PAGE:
Negotiable: Recruitment Genius: This caravan dealership are currently recruiti...

Day In a Page

Read Next
 

Errors & Omissions: Hang on – that’s not how it’s supposed to be written

Guy Keleny
Rafael Nadal is down and out, beaten by Dustin Brown at Wimbledon – but an era is not thereby ended  

Sad as it is, Rafael Nadal's decline does not mark the end of tennis's golden era

Tom Peck
Is this the future of flying: battery-powered planes made of plastic, and without flight decks?

Is this the future of flying?

Battery-powered planes made of plastic, and without flight decks
Isis are barbarians – but the Caliphate is a dream at the heart of all Muslim traditions

Isis are barbarians

but the Caliphate is an ancient Muslim ideal
The Brink's-Mat curse strikes again: three tons of stolen gold that brought only grief

Curse of Brink's Mat strikes again

Death of John 'Goldfinger' Palmer the latest killing related to 1983 heist
Greece debt crisis: 'The ministers talk to us about miracles' – why Greeks are cynical ahead of the bailout referendum

'The ministers talk to us about miracles'

Why Greeks are cynical ahead of the bailout referendum
Call of the wild: How science is learning to decode the way animals communicate

Call of the wild

How science is learning to decode the way animals communicate
Greece debt crisis: What happened to democracy when it’s a case of 'Vote Yes or else'?

'The economic collapse has happened. What is at risk now is democracy...'

If it doesn’t work in Europe, how is it supposed to work in India or the Middle East, asks Robert Fisk
The science of swearing: What lies behind the use of four-letter words?

The science of swearing

What lies behind the use of four-letter words?
The Real Stories of Migrant Britain: Clive fled from Zimbabwe - now it won't have him back

The Real Stories of Migrant Britain

Clive fled from Zimbabwe - now it won’t have him back
Africa on the menu: Three foodie friends want to popularise dishes from the continent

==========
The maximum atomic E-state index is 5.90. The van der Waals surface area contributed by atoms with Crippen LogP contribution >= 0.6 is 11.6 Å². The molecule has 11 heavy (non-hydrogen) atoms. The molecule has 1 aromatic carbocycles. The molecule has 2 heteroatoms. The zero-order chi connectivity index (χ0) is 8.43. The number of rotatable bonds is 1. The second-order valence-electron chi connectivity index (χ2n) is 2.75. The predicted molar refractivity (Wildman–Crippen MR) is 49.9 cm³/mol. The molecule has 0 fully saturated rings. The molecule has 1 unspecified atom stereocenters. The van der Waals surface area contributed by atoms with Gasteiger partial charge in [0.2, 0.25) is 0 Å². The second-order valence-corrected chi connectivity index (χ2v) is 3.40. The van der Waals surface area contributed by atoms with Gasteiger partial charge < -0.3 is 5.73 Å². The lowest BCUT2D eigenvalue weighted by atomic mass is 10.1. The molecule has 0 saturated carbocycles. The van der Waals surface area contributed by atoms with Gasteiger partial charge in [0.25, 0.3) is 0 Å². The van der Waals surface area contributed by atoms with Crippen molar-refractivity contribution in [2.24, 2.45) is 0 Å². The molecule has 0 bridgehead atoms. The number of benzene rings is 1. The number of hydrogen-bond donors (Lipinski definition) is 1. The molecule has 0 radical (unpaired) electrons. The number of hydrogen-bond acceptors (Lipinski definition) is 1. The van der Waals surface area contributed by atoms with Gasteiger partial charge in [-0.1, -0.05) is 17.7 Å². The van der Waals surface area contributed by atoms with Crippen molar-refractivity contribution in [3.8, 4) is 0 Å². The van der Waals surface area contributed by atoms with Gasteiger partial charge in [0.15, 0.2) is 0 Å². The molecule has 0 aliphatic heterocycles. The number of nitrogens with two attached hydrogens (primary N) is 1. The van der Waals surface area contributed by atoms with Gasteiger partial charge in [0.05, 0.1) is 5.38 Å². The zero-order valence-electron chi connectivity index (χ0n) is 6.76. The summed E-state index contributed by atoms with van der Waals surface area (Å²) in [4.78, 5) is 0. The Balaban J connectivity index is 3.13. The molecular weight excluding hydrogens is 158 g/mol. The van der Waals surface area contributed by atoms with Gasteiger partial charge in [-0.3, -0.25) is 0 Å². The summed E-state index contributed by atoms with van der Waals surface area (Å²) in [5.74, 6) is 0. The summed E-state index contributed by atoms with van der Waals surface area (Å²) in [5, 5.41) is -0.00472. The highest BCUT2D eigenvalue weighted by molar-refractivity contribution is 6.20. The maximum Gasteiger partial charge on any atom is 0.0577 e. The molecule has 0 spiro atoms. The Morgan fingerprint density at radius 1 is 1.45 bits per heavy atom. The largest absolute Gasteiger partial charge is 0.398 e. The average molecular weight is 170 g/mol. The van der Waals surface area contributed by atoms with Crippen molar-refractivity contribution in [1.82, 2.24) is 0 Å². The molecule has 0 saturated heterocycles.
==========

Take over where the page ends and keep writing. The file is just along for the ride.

Africa on the menu

Three foodie friends want to popularise dishes from the hot new continent
Donna Karan is stepping down after 30 years - so who will fill the DKNY creator's boots?

Who will fill Donna Karan's boots?

The designer is stepping down as Chief Designer of DKNY after 30 years. Alexander Fury looks back at the career of 'America's Chanel'
10 best statement lightbulbs

10 best statement lightbulbs

Dare to bare with some out-of-the-ordinary illumination
Wimbledon 2015: Heather Watson - 'I had Serena's poster on my wall – now I'm playing her'

Heather Watson: 'I had Serena's poster on my wall – now I'm playing her'

Briton pumped up for dream meeting with world No 1
Wimbledon 2015: Nick Bollettieri - It's time for big John Isner to produce the goods to go with his thumping serve

Nick Bollettieri's Wimbledon Files

It's time for big John Isner to produce the goods to go with his thumping serve
Dustin Brown: Who is the tennis player who knocked Rafael Nadal out of Wimbeldon 2015?

Dustin Brown

Who is the German player that knocked Nadal out of Wimbeldon 2015?
Ashes 2015: Damien Martyn - 'England are fired up again, just like in 2005...'

Damien Martyn: 'England are fired up again, just like in 2005...'

Australian veteran of that Ashes series, believes the hosts' may become unstoppable if they win the first Test